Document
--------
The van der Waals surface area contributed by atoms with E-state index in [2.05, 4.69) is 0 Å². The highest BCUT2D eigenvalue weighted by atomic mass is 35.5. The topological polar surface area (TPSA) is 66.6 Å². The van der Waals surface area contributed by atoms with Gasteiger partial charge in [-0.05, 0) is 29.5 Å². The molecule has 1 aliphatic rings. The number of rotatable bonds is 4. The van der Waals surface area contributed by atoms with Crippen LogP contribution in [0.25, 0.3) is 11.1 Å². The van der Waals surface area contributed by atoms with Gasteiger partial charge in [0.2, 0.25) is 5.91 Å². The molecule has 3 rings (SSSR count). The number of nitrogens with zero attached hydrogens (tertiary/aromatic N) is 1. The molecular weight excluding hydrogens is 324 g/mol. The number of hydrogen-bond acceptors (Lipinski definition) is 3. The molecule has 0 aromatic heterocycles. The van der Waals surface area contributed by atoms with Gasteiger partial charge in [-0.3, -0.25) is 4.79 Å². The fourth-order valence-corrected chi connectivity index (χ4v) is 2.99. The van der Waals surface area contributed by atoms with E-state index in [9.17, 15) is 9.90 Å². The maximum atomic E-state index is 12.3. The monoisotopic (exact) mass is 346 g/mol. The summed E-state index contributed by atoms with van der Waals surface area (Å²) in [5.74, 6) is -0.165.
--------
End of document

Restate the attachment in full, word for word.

The van der Waals surface area contributed by atoms with E-state index in [2.05, 4.69) is 0 Å². The highest BCUT2D eigenvalue weighted by atomic mass is 35.5. The topological polar surface area (TPSA) is 66.6 Å². The van der Waals surface area contributed by atoms with Gasteiger partial charge in [-0.05, 0) is 29.5 Å². The molecule has 1 aliphatic rings. The number of rotatable bonds is 4. The van der Waals surface area contributed by atoms with Crippen LogP contribution in [0.25, 0.3) is 11.1 Å². The van der Waals surface area contributed by atoms with Gasteiger partial charge in [0.2, 0.25) is 5.91 Å². The molecule has 3 rings (SSSR count). The number of nitrogens with zero attached hydrogens (tertiary/aromatic N) is 1. The molecular weight excluding hydrogens is 324 g/mol. The number of hydrogen-bond acceptors (Lipinski definition) is 3. The molecule has 0 aromatic heterocycles. The van der Waals surface area contributed by atoms with Gasteiger partial charge in [-0.3, -0.25) is 4.79 Å². The fourth-order valence-corrected chi connectivity index (χ4v) is 2.99. The van der Waals surface area contributed by atoms with E-state index in [9.17, 15) is 9.90 Å². The maximum atomic E-state index is 12.3. The monoisotopic (exact) mass is 346 g/mol. The summed E-state index contributed by atoms with van der Waals surface area (Å²) in [5.74, 6) is -0.165.